Margarete Susman was one of the first women writers in Germany resolute and powerful enough to enter what was in her time still considered the exclusive grounds of male competence: philosophy, theology, and cultural criticism. While even progressive movements like critical theory seldom encouraged women writers except in auxiliary positions, and the role of women in existential and phenomenological schools of thought came at the cost of being typecast in subservient roles, Susman, who lived much of her life in Switzerland, succeeded in what for a short time was a uniquely liberal climate to establish herself as a distinct voice.
A student and close friend of Georg Simmel, she followed him in recognizing even in the least important object “its relation to the truly human” and its importance for what she called “the great themes, that is, the being of the soul, life, death, time, eternity, transcendence, and immanence” (“Erinnerungen an Simmel” [1958; Reminiscences of Simmel]). Simmel’s playful attitude to the deepest problems of existence liberated and inspired Susman, and her younger friends and fellow students Bernhard Groethuysen, Martin Buber, and Ernst Bloch, to rely in a more assured way on their own capacity for subjective intuition. Mentor, friend, and philosophical support, Simmel changed with his own “marginal” writing the philosophical climate and ascribed to the essay its own theoretical dignity.
While Susman had published in 1901 a volume of poetry which she soon withdrew, and a second one in 1907, her career as a writer did not really begin until 1907 when she became a regular contributor to the Frankfurter Zeitung (The Frankfurt news), run by Heinrich Simon. Her first essay, “Judentum und Kultur” (1907; Judaism and culture), a book review, announces in its title the two main themes she would pursue throughout her writing.
While Simmel provided the intellectual backing for the kind of essayistic approach Susman would embark on, she developed her own distinctive style. Replacing Simmel’s rapid, associative, and suggestive thinking with a contemplative, introspective mode, her essays as well as her book-length studies reflect a thinking that self-consciously rests in itself. Designed as appreciative interpretations, her essays observe, listen, and strive to find sense in, or rather make sense of, the abundance of historical figures, and social, political, and intellectual trends and events that shape her time. Tracing the Gestalt or mental images of individuals and intellectual-historical constellations, Susman presents interpretative sketches that provide a framework to express her concern with culture as well as reflect on the individual’s creativity and the role of self-determination in history.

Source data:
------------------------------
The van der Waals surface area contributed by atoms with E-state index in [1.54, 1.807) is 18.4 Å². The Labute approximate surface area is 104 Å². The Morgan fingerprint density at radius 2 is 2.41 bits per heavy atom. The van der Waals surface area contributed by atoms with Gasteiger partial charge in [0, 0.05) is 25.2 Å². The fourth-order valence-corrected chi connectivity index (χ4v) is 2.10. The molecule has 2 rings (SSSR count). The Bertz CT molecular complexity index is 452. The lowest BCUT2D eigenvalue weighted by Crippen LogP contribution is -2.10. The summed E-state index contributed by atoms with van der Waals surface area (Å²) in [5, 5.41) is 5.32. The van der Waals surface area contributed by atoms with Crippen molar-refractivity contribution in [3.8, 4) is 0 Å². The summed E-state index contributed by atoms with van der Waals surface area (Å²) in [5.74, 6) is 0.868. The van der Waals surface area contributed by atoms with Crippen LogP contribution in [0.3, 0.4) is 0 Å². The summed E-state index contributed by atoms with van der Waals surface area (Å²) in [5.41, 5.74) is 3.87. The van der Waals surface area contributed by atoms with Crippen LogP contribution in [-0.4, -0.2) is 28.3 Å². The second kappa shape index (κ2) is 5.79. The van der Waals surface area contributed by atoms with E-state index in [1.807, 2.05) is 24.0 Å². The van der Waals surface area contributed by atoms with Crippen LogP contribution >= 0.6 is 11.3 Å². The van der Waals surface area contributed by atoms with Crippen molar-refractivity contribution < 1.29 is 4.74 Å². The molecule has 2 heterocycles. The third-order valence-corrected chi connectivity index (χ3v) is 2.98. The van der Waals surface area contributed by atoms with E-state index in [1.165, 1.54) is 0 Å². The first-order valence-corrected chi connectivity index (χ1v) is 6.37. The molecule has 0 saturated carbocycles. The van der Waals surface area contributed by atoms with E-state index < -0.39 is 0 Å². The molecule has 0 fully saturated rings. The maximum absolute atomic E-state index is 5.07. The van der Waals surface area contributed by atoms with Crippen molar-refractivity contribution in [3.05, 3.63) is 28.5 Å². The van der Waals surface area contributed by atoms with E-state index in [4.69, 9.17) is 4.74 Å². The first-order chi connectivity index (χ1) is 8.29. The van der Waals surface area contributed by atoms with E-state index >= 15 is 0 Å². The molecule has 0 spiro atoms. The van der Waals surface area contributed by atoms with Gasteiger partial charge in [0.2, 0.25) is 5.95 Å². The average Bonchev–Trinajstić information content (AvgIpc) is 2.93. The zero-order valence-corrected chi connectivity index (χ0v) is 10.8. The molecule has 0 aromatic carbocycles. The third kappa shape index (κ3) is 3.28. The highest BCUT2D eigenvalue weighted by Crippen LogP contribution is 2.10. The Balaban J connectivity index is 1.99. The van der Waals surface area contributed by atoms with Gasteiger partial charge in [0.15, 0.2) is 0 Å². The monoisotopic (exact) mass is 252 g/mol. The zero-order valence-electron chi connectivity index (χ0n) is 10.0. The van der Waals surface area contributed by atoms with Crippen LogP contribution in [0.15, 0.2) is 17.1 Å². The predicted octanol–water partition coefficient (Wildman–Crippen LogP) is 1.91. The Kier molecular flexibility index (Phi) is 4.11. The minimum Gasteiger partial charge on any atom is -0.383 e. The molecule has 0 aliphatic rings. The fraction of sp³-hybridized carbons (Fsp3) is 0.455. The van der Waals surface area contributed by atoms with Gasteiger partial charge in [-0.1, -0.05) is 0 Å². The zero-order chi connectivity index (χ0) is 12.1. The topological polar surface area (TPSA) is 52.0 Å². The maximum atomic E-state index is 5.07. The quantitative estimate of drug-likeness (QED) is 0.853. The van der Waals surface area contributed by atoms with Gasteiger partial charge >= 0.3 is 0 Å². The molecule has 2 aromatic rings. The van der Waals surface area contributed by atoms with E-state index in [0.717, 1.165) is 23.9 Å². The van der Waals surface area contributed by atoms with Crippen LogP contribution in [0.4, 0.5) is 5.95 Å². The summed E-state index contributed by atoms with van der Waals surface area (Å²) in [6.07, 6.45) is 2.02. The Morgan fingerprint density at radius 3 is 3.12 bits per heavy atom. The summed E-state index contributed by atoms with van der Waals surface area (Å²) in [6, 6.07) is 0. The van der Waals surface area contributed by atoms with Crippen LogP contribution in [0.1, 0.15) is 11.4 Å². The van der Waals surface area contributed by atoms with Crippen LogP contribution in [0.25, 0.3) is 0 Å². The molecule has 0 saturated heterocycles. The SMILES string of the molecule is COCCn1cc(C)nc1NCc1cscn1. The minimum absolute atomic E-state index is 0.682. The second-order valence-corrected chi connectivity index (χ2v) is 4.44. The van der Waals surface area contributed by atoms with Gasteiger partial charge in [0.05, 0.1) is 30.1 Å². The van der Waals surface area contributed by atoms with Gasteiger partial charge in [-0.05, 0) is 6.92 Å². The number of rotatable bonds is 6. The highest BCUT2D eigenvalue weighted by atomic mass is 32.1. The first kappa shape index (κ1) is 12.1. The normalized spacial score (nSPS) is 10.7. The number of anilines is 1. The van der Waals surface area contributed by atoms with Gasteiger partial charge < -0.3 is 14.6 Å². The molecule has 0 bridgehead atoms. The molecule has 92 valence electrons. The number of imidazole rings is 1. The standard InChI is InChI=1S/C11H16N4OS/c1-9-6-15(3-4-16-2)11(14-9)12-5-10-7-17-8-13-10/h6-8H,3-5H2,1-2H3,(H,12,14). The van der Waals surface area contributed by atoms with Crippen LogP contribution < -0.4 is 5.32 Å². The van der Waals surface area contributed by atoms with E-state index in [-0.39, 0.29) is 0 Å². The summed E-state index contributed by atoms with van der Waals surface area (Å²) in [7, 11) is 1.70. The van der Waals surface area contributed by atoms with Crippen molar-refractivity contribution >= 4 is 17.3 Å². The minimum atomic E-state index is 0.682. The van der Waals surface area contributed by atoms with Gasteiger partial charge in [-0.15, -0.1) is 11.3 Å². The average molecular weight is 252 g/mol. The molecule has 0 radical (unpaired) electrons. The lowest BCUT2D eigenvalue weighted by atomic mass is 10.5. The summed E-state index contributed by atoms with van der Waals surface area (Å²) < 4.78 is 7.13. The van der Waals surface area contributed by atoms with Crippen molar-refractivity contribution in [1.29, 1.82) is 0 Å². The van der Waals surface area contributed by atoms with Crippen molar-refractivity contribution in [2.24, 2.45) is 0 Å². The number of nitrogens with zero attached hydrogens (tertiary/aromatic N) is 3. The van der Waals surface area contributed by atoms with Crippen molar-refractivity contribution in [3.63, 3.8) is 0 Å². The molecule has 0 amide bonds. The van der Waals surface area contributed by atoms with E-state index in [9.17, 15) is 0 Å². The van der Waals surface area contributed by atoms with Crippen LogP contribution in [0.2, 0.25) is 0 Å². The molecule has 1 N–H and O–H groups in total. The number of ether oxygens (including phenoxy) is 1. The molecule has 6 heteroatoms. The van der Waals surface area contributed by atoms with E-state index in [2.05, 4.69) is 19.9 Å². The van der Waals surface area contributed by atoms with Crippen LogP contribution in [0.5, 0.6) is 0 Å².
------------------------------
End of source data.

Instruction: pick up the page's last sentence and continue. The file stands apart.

Her essay “Vom Sinn unserer Zeit” (1931, revised 1965; On the meaning of our time) is typical in determining the stand her writings take. There she notes “that [the human] is the only being known to us that searches for the meaning of its life.” The fact that, as she claims, no other historical period has been further away from an answer to that question marks the searching yet firmly grounded perspective of her essays. While a definite answer of who and what we are may be undiscoverable, the recognition that we are always in search of it reminds us of the value of self-examination and self-judgment, as encouraged by the reflective character of the essay.